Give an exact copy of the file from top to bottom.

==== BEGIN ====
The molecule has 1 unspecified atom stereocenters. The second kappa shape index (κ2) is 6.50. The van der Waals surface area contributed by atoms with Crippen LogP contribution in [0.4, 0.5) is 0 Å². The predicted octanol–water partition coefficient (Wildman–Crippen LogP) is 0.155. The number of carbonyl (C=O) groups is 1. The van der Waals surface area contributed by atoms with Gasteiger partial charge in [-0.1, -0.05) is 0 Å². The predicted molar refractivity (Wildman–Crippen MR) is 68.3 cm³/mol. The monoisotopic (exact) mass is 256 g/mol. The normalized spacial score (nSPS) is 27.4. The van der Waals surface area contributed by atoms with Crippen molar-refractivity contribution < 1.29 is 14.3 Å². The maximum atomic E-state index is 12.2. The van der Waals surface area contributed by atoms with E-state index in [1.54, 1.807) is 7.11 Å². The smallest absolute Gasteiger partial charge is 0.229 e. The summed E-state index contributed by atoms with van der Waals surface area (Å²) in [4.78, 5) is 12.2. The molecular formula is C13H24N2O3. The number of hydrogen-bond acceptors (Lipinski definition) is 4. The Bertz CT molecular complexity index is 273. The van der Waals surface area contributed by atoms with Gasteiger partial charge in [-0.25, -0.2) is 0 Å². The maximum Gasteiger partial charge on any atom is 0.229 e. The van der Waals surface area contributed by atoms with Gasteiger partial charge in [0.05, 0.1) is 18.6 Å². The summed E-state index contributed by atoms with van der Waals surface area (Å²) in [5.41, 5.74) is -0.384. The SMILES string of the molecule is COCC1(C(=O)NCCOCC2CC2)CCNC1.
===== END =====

The molecule has 1 unspecified atom stereocenters. The second kappa shape index (κ2) is 6.50. The van der Waals surface area contributed by atoms with Crippen LogP contribution in [0.4, 0.5) is 0 Å². The predicted octanol–water partition coefficient (Wildman–Crippen LogP) is 0.155. The number of carbonyl (C=O) groups is 1. The van der Waals surface area contributed by atoms with Gasteiger partial charge in [-0.1, -0.05) is 0 Å². The predicted molar refractivity (Wildman–Crippen MR) is 68.3 cm³/mol. The monoisotopic (exact) mass is 256 g/mol. The normalized spacial score (nSPS) is 27.4. The van der Waals surface area contributed by atoms with Crippen molar-refractivity contribution < 1.29 is 14.3 Å². The maximum atomic E-state index is 12.2. The van der Waals surface area contributed by atoms with E-state index in [1.54, 1.807) is 7.11 Å². The smallest absolute Gasteiger partial charge is 0.229 e. The summed E-state index contributed by atoms with van der Waals surface area (Å²) in [4.78, 5) is 12.2. The molecular formula is C13H24N2O3. The number of hydrogen-bond acceptors (Lipinski definition) is 4. The Bertz CT molecular complexity index is 273. The van der Waals surface area contributed by atoms with Gasteiger partial charge in [-0.25, -0.2) is 0 Å². The maximum Gasteiger partial charge on any atom is 0.229 e. The van der Waals surface area contributed by atoms with Gasteiger partial charge in [0.05, 0.1) is 18.6 Å². The summed E-state index contributed by atoms with van der Waals surface area (Å²) in [5.41, 5.74) is -0.384. The SMILES string of the molecule is COCC1(C(=O)NCCOCC2CC2)CCNC1.